Rep. Chris Collins, R-N.Y., submitted his resignation from Congress on the eve of his scheduled change-of-plea hearing in an ongoing federal insider trading case, a spokesman for House Speaker Nancy Pelosi told CNBC on Monday.
Drew Hammill, a spokesman for Pelosi, D-Calif., said that the speaker's office is "in receipt of a letter of resignation" that "will be laid down on the House Floor tomorrow" during a 9 a.m. pro forma session in the chamber.
"Resignation will be effective at that time," Hammill said.
A spokeswoman for Collins' congressional office did not respond to CNBC's requests for comment.
Collins' resignation letter to Pelosi, provided to CNBC by a person familiar with the matter, reads: "I hereby submit my resignation effective immediately, September 30, 2019, as United States Representative of the 27th District of New York. Attached is the letter I submitted to Governor Andrew Cuomo of New York."
Collins' decision to vacate his seat in Congress came just hours after court documents revealed that the House Republican — who was the first member to support President Donald Trump's 2016 campaign — was set to change his plea in the insider trading case that has dogged him for over a year.
Both actions show a remarkable pivot from just a few weeks earlier, when Collins appeared to be gearing up for fights in both the legal and political arenas.
Collins, 69, pleaded not guilty after he was arrested in August 2018 on charges that he shared private information related to Australian biotech company Innate Immunotherapeutics, where he served as a board member.
He is accused of calling his son, Cameron Collins, in a panic from the White House lawn to share information about a failed drug trial. He and others then allegedly sold their stock based on that tip before the trial results became public.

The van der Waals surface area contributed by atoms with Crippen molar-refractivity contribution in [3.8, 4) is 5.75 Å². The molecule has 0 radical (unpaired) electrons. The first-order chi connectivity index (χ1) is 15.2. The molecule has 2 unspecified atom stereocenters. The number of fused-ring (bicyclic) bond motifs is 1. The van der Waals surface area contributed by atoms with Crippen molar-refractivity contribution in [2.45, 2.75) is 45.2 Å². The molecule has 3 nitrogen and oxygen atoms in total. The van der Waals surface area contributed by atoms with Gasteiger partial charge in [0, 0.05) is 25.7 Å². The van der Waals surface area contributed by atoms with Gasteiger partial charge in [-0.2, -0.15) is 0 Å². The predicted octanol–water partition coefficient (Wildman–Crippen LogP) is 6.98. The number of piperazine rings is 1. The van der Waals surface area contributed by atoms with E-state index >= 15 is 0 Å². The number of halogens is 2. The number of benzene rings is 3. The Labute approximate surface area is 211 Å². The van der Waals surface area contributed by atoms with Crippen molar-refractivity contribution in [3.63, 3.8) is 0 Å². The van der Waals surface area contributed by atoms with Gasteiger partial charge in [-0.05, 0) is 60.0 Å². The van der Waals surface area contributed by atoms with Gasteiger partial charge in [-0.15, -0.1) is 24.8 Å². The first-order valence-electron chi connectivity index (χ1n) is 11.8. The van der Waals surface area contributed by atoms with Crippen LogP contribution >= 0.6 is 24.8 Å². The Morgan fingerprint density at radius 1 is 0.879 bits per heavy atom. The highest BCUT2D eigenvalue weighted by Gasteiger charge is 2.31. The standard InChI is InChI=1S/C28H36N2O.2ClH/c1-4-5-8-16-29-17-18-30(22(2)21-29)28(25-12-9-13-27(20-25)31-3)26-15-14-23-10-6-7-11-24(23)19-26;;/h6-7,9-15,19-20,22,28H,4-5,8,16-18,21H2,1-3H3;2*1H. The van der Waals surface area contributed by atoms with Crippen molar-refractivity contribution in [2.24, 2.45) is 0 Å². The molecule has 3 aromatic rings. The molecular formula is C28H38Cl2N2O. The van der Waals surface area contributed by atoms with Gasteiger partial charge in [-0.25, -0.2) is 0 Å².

Cameron, and the father of his fiancee, Stephen Zarsky, are also charged in the case.
In mid-September, all three men once again pleaded not guilty to a slightly revised indictment, cutting references that Collins "contends (or could contend) is protected by the Speech and Debate Clause" of the U.S. Constitution, according to a letter from federal prosecutors.
That plea came a few months after Collins reportedly dumped $500,000 of his own money into his campaign fund, which was seen as a signal that the Republican would be running for reelection.
But Collins has now resigned his seat, and he is expected to plead guilty Tuesday in Manhattan federal court.
Collins' change-of-plea hearing is scheduled for 3 p.m. before federal Judge Vernon Broderick. Another hearing for Zarsky and Cameron Collins is set for 2 p.m. Thursday.
Broderick had scheduled Collins' trial to start in February.
The departure in the 27th District, which had voted more solidly for Trump in 2016 than anywhere else in New York, sets up a special election for the remainder of Collins' term.
Collins was able to win his reelection bid in 2018, despite being arrested and briefly suspending his campaign.
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